Vatican Will Finance Adult Stem Cell Research
The project is at a very preliminary phase and it will be years before any clinical treatment might be available, the officials said.
Cardinal Renato Martino said the Vatican fully supports the project because it does not involve embryonic stem cells.
He said he expected the Vatican to help finance the project through its Rome hospital, Bambin Gesu, but the exact amount must still be worked out in future meetings with the University of Maryland's School of Medicine, the project's leaders.
An initial announcement by the university said the Vatican had already agreed to donate euro2 million ($2.7 million) to the research.
The church is opposed to embryonic stem cell research because it involves the destruction of embryos, but it supports the use of adult stem cells.
In 2007, Pope Benedict XVI said adult stem cell research respects human life, which according to church teachings begins at conception.
The Vatican has drawn criticism for its opposition to embryonic stem cell research. But the Vatican insists there are scientifically viable alternatives and the efforts of the scientific community should go in that direction. Financing this project is part of those efforts.
But while embryonic stem cells are especially prized for their pluripotency -- meaning they can morph into any type of cell in the body -- adult stem cells are not as pluripotent. For that reason, embryonic stem cells are considered to have more potential for the treatment of diseases such as Alzheimer's, diabetes and Parkinson's.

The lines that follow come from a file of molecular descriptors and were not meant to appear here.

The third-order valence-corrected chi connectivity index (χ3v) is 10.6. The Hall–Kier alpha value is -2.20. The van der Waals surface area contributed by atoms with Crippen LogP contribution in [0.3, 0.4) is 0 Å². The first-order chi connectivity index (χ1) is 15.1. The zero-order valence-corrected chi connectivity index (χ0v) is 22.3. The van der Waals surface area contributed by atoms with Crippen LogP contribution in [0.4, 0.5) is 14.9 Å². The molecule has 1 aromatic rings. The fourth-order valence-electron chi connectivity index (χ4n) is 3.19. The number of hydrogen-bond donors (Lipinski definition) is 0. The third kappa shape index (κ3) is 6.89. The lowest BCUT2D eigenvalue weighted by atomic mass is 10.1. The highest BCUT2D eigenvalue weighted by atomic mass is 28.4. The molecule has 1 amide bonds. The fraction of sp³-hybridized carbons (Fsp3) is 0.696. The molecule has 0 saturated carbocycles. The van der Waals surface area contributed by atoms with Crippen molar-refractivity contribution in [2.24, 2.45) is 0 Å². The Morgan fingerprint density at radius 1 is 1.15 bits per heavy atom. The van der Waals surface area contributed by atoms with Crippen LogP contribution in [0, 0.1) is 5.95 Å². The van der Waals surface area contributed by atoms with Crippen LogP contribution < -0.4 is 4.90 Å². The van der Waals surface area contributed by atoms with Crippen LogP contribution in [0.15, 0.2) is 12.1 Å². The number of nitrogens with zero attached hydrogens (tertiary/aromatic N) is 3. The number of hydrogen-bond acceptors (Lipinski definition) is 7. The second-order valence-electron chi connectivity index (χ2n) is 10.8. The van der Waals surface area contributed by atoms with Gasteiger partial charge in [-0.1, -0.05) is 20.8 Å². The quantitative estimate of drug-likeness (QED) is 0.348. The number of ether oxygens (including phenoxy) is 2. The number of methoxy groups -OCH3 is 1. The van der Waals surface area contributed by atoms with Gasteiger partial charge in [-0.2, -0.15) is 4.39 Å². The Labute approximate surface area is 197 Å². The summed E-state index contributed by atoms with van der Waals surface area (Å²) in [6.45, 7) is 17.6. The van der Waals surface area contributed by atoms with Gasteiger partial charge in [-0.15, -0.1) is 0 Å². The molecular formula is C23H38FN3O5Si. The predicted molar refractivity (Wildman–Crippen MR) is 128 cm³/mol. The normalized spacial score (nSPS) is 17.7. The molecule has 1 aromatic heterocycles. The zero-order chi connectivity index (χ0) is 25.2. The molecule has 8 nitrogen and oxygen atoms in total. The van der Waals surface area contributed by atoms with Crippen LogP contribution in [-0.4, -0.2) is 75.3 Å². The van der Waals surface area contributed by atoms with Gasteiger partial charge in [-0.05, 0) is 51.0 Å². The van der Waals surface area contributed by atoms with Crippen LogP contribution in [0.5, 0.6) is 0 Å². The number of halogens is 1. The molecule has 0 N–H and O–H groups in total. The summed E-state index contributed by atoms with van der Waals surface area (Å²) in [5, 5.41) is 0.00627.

Researchers involved in the Vatican-financed project say they want to assess the potential of intestinal stem cells -- a relatively new field -- for therapeutic use.
"We want to harvest them, we want to isolate them, we want to make them grow outside our body and see if they are pluripotent," said Alessio Fasano, the scientist leading the project and the director of the University of Maryland's Center for Celiac Research.
"If we reach that phase, if we are able to achieve that goal, then our next step is to eventually move to clinical application," Fasano told the AP before Friday's announcement.
Intestinal stem cells have certain features that makes them appealing for this kind of research, Fasano said.
They are very active cells -- the intestine replenishes all its cells every few days -- and they are intrinsically flexible -- already programmed to generate all the various kinds of cells such as mucus cells or epithelial cells present in the highly complex organ. Furthermore, harvesting them can be done through a routine procedure like endoscopy, Fasano noted.
Fasano said his team hopes to have a first answer on the feasibility of the project within the next two to three years.